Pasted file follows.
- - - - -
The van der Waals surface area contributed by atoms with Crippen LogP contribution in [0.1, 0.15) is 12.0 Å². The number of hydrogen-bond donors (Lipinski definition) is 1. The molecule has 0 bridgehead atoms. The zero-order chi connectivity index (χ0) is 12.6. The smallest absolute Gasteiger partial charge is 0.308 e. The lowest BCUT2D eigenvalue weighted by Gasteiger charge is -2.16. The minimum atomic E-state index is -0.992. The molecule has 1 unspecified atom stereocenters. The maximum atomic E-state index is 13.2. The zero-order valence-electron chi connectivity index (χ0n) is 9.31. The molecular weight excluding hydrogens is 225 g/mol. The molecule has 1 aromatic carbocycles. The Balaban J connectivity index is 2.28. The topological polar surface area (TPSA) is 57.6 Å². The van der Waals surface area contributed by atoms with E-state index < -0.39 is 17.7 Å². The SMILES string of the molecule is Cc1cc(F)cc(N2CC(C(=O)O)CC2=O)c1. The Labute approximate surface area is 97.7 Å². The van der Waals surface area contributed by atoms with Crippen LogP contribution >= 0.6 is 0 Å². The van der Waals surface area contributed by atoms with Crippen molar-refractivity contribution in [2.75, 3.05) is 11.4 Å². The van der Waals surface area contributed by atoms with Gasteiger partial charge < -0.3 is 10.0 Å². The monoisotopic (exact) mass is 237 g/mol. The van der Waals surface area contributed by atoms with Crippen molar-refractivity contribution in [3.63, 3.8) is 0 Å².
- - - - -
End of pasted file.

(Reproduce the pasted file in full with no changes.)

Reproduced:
The van der Waals surface area contributed by atoms with Crippen LogP contribution in [0.1, 0.15) is 12.0 Å². The number of hydrogen-bond donors (Lipinski definition) is 1. The molecule has 0 bridgehead atoms. The zero-order chi connectivity index (χ0) is 12.6. The smallest absolute Gasteiger partial charge is 0.308 e. The lowest BCUT2D eigenvalue weighted by Gasteiger charge is -2.16. The minimum atomic E-state index is -0.992. The molecule has 1 unspecified atom stereocenters. The maximum atomic E-state index is 13.2. The zero-order valence-electron chi connectivity index (χ0n) is 9.31. The molecular weight excluding hydrogens is 225 g/mol. The molecule has 1 aromatic carbocycles. The Balaban J connectivity index is 2.28. The topological polar surface area (TPSA) is 57.6 Å². The van der Waals surface area contributed by atoms with E-state index < -0.39 is 17.7 Å². The SMILES string of the molecule is Cc1cc(F)cc(N2CC(C(=O)O)CC2=O)c1. The Labute approximate surface area is 97.7 Å². The van der Waals surface area contributed by atoms with Crippen LogP contribution >= 0.6 is 0 Å². The van der Waals surface area contributed by atoms with Crippen molar-refractivity contribution in [2.75, 3.05) is 11.4 Å². The van der Waals surface area contributed by atoms with Gasteiger partial charge < -0.3 is 10.0 Å². The monoisotopic (exact) mass is 237 g/mol. The van der Waals surface area contributed by atoms with Crippen molar-refractivity contribution in [3.63, 3.8) is 0 Å².